• Many other examples and scenarios are also possible.

One embodiment of the logic used to efficiently manage accelerators in a computing environment to satisfy a particular goal, such as to conserve energy, is described with reference to FIGS. 5A-5E. In particular, one embodiment of the logic to schedule tasks on the virtual queues is described with reference to FIG. 5A; one embodiment of the logic to redistribute tasks to satisfy “miss flags” is described with reference to FIGS. 5B-5C; one embodiment of the logic to redistribute tasks based on policy is described with reference to FIG. 5D; and one embodiment of the logic to awaken a hibernating accelerator is described with reference to FIG. 5E.

Referring initially to FIG. 5A, a scheduler executing in the server performs this logic to assign tasks queued on the physical queue to appropriate virtual queues. This logic is performed, for instance, when there are queue elements on the physical queue to be processed and available space on one or more virtual queues that may potentially be assigned the tasks of those queue elements. It may also be run at other times, including when a task has a start time that is about to expire. Other examples are also possible.

Further, in this example, this logic is pre-dispatch of the tasks on the accelerators. This logic analyzes the queue beyond the first element to the other elements in the depth of the queue. It assigns as many tasks to virtual queues as possible, in one example.

With reference to FIG. 5A, initially, a queue element is dequeued from the physical queue, STEP 500. The queue element is examined to determine the class of task (e.g., KCET, UCET, VCET) stored within the queue element, as well as it start time and completion time, STEP 502. For instance, if a start time and completion time are provided, then it is a known constant execution time (KCET) task; if the completion time and the variable tag are zero, then it is an unknown constant execution time (UCET) task; and if the completion time is zero and the variable tag is one, then the task is a variable unknown execution time task (VUET).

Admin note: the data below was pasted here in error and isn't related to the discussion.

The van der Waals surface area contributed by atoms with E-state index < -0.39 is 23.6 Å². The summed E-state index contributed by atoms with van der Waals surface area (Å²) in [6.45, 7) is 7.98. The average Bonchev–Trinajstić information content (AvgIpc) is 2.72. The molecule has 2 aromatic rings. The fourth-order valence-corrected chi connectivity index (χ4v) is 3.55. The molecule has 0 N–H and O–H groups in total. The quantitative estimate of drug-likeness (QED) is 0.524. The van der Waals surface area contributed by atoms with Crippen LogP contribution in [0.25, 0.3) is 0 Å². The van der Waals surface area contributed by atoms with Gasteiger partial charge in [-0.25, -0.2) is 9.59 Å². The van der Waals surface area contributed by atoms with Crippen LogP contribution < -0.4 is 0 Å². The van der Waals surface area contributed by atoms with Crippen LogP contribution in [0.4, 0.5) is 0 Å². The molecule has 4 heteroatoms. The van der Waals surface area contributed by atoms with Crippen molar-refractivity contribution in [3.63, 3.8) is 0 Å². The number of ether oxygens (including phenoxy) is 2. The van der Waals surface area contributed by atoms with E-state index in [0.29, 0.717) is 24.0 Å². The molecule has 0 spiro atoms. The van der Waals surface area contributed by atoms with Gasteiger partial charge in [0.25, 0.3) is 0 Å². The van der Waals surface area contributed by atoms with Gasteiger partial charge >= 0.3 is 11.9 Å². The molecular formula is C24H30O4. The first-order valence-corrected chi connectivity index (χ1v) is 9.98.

Thereafter, a determination is made as to whether there is more than one virtual queue for that class of task, INQUIRY 504. If not, the task is enqueued on that one virtual queue, STEP 506, and processing continues with STEP 520, described below.

However, if there is more than one virtual queue for that class of task, then one of those virtual queues is selected, STEP 508. For instance, in one embodiment, the virtual queues are first sorted in increasing deadline order of the last element in the queues. As an example, the last element of each queue, which includes the latest deadline in this example, is copied to memory, and then, they are sorted in increasing deadline order to provide a list of virtual queues in increasing deadline order. This list is saved as the deadline order list. Similarly, a second list, called energy order list, is a sorted list of each queue's estimated energy level in increasing order. Then, based on policy, one of those queues is selected. For instance, if meeting the deadline is the first priority and energy level the second priority, then a queue with a deadline of the last task queued less than the start time for a task to be queued is chosen from the deadline order list. Then, if the energy level for the task added to the estimated energy level of that queue is less than the energy-capped level for the queue, then that queue is chosen. Other possibilities also exist.

A determination is then made as to whether the selected queue could meet the specified criteria of the task, such as, for instance, start time and completion time, and/or acceptable energy level, etc., INQUIRY 510. If so, then the task is enqueued on that queue, STEP 512, and processing is complete.

Otherwise, a further inquiry is made as to whether there are more virtual queues for this class of task, INQUIRY 514. If there are more queues, processing continues with STEP 508. For instance, another queue from the deadline order list is selected with the corresponding energy level check as aforementioned. Alternative prioritization policies are also possible. For instance, in the above description, the deadline order list was searched first and then the energy order list second. An accelerator energy policy might include that the energy list is searched before the deadline list. In addition, the priority order may be changed dynamically as the energy capacity of a system is approached (energy list priority over deadline list priority). Many other examples also exist.